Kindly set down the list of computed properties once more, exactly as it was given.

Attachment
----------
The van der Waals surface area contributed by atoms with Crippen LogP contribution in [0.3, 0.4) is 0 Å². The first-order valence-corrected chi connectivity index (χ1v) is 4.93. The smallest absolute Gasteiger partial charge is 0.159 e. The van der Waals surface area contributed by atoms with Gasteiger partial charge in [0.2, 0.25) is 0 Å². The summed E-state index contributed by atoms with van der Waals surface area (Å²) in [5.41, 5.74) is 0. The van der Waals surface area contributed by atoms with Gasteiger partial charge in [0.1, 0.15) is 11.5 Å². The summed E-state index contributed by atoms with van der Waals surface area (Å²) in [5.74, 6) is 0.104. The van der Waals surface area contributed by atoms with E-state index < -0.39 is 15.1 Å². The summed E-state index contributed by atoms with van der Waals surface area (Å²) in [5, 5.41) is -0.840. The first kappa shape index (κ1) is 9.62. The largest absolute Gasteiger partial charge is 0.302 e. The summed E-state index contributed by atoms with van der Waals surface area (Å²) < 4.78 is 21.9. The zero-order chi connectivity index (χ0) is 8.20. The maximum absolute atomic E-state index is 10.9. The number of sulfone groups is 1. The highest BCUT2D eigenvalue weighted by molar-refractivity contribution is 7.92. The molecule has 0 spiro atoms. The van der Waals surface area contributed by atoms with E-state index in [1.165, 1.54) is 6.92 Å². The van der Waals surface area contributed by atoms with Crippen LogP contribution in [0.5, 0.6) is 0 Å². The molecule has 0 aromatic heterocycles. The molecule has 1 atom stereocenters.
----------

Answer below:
The van der Waals surface area contributed by atoms with Crippen LogP contribution in [0.3, 0.4) is 0 Å². The first-order valence-corrected chi connectivity index (χ1v) is 4.93. The smallest absolute Gasteiger partial charge is 0.159 e. The van der Waals surface area contributed by atoms with Gasteiger partial charge in [0.2, 0.25) is 0 Å². The summed E-state index contributed by atoms with van der Waals surface area (Å²) in [5.41, 5.74) is 0. The van der Waals surface area contributed by atoms with Gasteiger partial charge in [0.1, 0.15) is 11.5 Å². The summed E-state index contributed by atoms with van der Waals surface area (Å²) in [5.74, 6) is 0.104. The van der Waals surface area contributed by atoms with E-state index < -0.39 is 15.1 Å². The summed E-state index contributed by atoms with van der Waals surface area (Å²) in [5, 5.41) is -0.840. The first kappa shape index (κ1) is 9.62. The largest absolute Gasteiger partial charge is 0.302 e. The summed E-state index contributed by atoms with van der Waals surface area (Å²) < 4.78 is 21.9. The zero-order chi connectivity index (χ0) is 8.20. The maximum absolute atomic E-state index is 10.9. The number of sulfone groups is 1. The highest BCUT2D eigenvalue weighted by molar-refractivity contribution is 7.92. The molecule has 0 spiro atoms. The van der Waals surface area contributed by atoms with E-state index in [1.165, 1.54) is 6.92 Å². The van der Waals surface area contributed by atoms with Crippen LogP contribution in [0.5, 0.6) is 0 Å². The molecule has 0 aromatic heterocycles. The molecule has 1 atom stereocenters.